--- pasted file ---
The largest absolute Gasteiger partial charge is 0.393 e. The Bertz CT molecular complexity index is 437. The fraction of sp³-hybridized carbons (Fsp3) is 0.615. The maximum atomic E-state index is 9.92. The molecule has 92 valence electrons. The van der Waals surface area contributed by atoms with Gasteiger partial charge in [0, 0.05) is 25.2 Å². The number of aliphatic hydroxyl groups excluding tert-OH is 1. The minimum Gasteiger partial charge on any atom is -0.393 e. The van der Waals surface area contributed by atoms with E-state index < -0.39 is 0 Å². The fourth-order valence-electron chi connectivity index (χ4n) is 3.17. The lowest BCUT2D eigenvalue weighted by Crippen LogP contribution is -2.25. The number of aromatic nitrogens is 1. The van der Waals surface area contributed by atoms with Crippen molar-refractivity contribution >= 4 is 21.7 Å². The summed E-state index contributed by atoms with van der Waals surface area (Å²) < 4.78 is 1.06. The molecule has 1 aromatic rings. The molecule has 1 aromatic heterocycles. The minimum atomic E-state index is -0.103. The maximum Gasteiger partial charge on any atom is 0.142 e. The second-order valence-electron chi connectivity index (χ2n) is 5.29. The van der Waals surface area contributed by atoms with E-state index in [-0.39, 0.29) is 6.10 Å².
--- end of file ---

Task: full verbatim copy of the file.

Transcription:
The largest absolute Gasteiger partial charge is 0.393 e. The Bertz CT molecular complexity index is 437. The fraction of sp³-hybridized carbons (Fsp3) is 0.615. The maximum atomic E-state index is 9.92. The molecule has 92 valence electrons. The van der Waals surface area contributed by atoms with Gasteiger partial charge in [0, 0.05) is 25.2 Å². The number of aliphatic hydroxyl groups excluding tert-OH is 1. The minimum Gasteiger partial charge on any atom is -0.393 e. The van der Waals surface area contributed by atoms with E-state index < -0.39 is 0 Å². The fourth-order valence-electron chi connectivity index (χ4n) is 3.17. The lowest BCUT2D eigenvalue weighted by Crippen LogP contribution is -2.25. The number of aromatic nitrogens is 1. The van der Waals surface area contributed by atoms with Crippen molar-refractivity contribution >= 4 is 21.7 Å². The summed E-state index contributed by atoms with van der Waals surface area (Å²) < 4.78 is 1.06. The molecule has 1 aromatic rings. The molecule has 1 aromatic heterocycles. The minimum atomic E-state index is -0.103. The maximum Gasteiger partial charge on any atom is 0.142 e. The second-order valence-electron chi connectivity index (χ2n) is 5.29. The van der Waals surface area contributed by atoms with E-state index in [-0.39, 0.29) is 6.10 Å².